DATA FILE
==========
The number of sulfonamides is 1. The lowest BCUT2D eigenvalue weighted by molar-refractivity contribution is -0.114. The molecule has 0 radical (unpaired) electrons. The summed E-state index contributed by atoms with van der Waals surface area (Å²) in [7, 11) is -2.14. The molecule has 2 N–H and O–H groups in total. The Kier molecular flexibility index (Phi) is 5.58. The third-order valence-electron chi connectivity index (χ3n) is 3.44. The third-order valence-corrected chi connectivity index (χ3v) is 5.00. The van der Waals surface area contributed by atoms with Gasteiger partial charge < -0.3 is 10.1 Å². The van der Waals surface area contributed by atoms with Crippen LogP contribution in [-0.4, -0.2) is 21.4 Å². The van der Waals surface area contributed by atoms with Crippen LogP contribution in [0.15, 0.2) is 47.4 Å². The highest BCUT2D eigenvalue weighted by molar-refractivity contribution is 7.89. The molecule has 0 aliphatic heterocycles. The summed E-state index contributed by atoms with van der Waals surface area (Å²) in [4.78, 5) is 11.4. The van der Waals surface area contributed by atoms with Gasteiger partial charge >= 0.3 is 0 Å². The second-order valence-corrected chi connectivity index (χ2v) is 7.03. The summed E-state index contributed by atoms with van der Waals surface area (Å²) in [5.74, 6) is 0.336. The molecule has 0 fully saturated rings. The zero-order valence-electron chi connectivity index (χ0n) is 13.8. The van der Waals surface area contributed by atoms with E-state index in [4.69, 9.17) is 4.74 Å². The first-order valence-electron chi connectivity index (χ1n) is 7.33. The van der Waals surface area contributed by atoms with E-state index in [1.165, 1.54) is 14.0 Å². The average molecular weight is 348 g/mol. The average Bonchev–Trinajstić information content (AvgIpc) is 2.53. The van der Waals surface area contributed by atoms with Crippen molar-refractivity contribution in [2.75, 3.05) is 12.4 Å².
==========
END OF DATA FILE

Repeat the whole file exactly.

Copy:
The number of sulfonamides is 1. The lowest BCUT2D eigenvalue weighted by molar-refractivity contribution is -0.114. The molecule has 0 radical (unpaired) electrons. The summed E-state index contributed by atoms with van der Waals surface area (Å²) in [7, 11) is -2.14. The molecule has 2 N–H and O–H groups in total. The Kier molecular flexibility index (Phi) is 5.58. The third-order valence-electron chi connectivity index (χ3n) is 3.44. The third-order valence-corrected chi connectivity index (χ3v) is 5.00. The van der Waals surface area contributed by atoms with Gasteiger partial charge < -0.3 is 10.1 Å². The van der Waals surface area contributed by atoms with Crippen LogP contribution in [-0.4, -0.2) is 21.4 Å². The van der Waals surface area contributed by atoms with Crippen LogP contribution in [0.15, 0.2) is 47.4 Å². The highest BCUT2D eigenvalue weighted by molar-refractivity contribution is 7.89. The molecule has 0 aliphatic heterocycles. The summed E-state index contributed by atoms with van der Waals surface area (Å²) in [4.78, 5) is 11.4. The van der Waals surface area contributed by atoms with Gasteiger partial charge >= 0.3 is 0 Å². The second-order valence-corrected chi connectivity index (χ2v) is 7.03. The summed E-state index contributed by atoms with van der Waals surface area (Å²) in [5.74, 6) is 0.336. The molecule has 0 fully saturated rings. The zero-order valence-electron chi connectivity index (χ0n) is 13.8. The van der Waals surface area contributed by atoms with E-state index in [4.69, 9.17) is 4.74 Å². The first-order valence-electron chi connectivity index (χ1n) is 7.33. The van der Waals surface area contributed by atoms with E-state index in [1.165, 1.54) is 14.0 Å². The average molecular weight is 348 g/mol. The average Bonchev–Trinajstić information content (AvgIpc) is 2.53. The van der Waals surface area contributed by atoms with Crippen molar-refractivity contribution in [2.75, 3.05) is 12.4 Å².